Episode 20: Chopin's Drinking Song

Hulanka Op. 74, No. 4

rc-drinking-song-200What words would you use to describe Chopin and his music? Odds are “boisterous” isn’t one of them. But the “poet of the piano” who wore silk cravats, required a cushioned saddle for his donkey and purchased train tickets for his feet knew a thing or two about cutting loose...and he composed a song that proves it.

Chopin’s Hulanka is brassy and brazen. It’s a drinking song. Chopin was 20 when he wrote it for friends. Little did he know that at the cusp of the 21st century, a sleek bottle of vodka made from seven pounds of Polish potatoes would be introduced in North America using his name, signature, portrait and reputation as marketing tools.

The bottle’s label reads, “Frederic Chopin transformed the subtleties of the Polish spirit into enchanting, emotional music. That same passion is found in Chopin Vodka.” Though it’s unlikely the vodka’s marketers had this particular piece in mind, the song's lyrics surely support the double meaning in the motto printed on the bottle: “Chopin is the spirit of Poland”.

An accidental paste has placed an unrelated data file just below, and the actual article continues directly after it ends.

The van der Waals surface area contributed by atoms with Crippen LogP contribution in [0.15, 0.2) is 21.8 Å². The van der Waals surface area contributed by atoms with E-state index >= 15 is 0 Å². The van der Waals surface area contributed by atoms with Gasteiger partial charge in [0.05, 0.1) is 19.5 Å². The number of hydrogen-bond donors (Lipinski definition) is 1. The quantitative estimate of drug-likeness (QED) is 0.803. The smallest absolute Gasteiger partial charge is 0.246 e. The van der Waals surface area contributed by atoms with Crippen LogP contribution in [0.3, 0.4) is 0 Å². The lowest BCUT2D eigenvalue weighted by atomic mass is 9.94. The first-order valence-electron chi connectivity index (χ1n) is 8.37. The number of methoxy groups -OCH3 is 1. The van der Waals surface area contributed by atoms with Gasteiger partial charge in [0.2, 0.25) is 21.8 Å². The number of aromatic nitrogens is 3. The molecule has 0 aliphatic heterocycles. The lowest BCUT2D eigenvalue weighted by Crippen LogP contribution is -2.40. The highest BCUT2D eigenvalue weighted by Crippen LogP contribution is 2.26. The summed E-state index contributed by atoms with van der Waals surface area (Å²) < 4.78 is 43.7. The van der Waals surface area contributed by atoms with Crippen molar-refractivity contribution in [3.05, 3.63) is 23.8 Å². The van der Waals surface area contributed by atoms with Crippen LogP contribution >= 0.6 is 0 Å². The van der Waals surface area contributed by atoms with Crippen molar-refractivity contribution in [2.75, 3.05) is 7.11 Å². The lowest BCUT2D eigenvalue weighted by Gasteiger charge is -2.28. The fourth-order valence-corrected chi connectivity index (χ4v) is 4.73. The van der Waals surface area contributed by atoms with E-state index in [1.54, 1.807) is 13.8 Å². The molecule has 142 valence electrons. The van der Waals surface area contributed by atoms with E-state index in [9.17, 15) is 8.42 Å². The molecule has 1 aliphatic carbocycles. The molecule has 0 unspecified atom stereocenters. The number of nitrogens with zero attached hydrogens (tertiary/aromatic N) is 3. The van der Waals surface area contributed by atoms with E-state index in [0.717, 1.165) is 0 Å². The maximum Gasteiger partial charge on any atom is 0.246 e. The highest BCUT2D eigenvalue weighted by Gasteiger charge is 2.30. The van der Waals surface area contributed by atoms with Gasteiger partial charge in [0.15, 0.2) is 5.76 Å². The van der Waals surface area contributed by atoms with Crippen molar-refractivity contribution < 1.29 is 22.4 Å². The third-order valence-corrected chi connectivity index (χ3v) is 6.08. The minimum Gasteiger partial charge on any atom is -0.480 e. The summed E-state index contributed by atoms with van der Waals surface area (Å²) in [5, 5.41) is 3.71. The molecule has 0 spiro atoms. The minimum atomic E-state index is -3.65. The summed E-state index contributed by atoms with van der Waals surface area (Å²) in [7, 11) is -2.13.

So what if you can barely walk.
What's the disgrace in that?
When your wife shouts you won't hear her;
You'll be out cold on the floor!

Drink down or feel my fist!
Hey, lass, over here!
Just serve us, don’t entice us!
Pour us some beer!

- Jennifer Foster

Radio Chopin Episode 20: Chopin's Drinking Song



Hulanka, Op. 74, No. 4